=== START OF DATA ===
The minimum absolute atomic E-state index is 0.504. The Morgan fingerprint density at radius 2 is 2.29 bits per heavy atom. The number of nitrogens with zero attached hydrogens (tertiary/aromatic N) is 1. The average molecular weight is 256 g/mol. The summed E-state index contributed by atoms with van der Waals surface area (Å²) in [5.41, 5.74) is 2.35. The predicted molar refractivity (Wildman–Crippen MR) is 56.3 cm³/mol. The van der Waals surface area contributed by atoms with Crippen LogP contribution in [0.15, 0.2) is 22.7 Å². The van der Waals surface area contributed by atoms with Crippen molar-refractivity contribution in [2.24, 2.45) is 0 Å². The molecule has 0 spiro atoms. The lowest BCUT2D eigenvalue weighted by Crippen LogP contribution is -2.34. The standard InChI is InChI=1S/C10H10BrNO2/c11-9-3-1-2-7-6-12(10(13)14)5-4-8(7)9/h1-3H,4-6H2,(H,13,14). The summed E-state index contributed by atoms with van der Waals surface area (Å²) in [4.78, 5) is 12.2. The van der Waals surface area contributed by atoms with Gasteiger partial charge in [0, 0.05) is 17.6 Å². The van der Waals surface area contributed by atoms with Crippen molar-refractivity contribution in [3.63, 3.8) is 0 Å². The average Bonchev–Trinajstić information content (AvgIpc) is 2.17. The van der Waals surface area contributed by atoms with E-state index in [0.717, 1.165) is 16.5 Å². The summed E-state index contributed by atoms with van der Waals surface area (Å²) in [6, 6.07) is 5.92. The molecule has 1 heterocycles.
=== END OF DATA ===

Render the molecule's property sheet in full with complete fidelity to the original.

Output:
The minimum absolute atomic E-state index is 0.504. The Morgan fingerprint density at radius 2 is 2.29 bits per heavy atom. The number of nitrogens with zero attached hydrogens (tertiary/aromatic N) is 1. The average molecular weight is 256 g/mol. The summed E-state index contributed by atoms with van der Waals surface area (Å²) in [5.41, 5.74) is 2.35. The predicted molar refractivity (Wildman–Crippen MR) is 56.3 cm³/mol. The van der Waals surface area contributed by atoms with Crippen LogP contribution in [0.15, 0.2) is 22.7 Å². The van der Waals surface area contributed by atoms with Crippen molar-refractivity contribution in [2.24, 2.45) is 0 Å². The molecule has 0 spiro atoms. The lowest BCUT2D eigenvalue weighted by Crippen LogP contribution is -2.34. The standard InChI is InChI=1S/C10H10BrNO2/c11-9-3-1-2-7-6-12(10(13)14)5-4-8(7)9/h1-3H,4-6H2,(H,13,14). The summed E-state index contributed by atoms with van der Waals surface area (Å²) in [4.78, 5) is 12.2. The van der Waals surface area contributed by atoms with Gasteiger partial charge in [0, 0.05) is 17.6 Å². The van der Waals surface area contributed by atoms with Crippen molar-refractivity contribution in [3.63, 3.8) is 0 Å². The average Bonchev–Trinajstić information content (AvgIpc) is 2.17. The van der Waals surface area contributed by atoms with E-state index in [0.717, 1.165) is 16.5 Å². The summed E-state index contributed by atoms with van der Waals surface area (Å²) in [6, 6.07) is 5.92. The molecule has 1 heterocycles.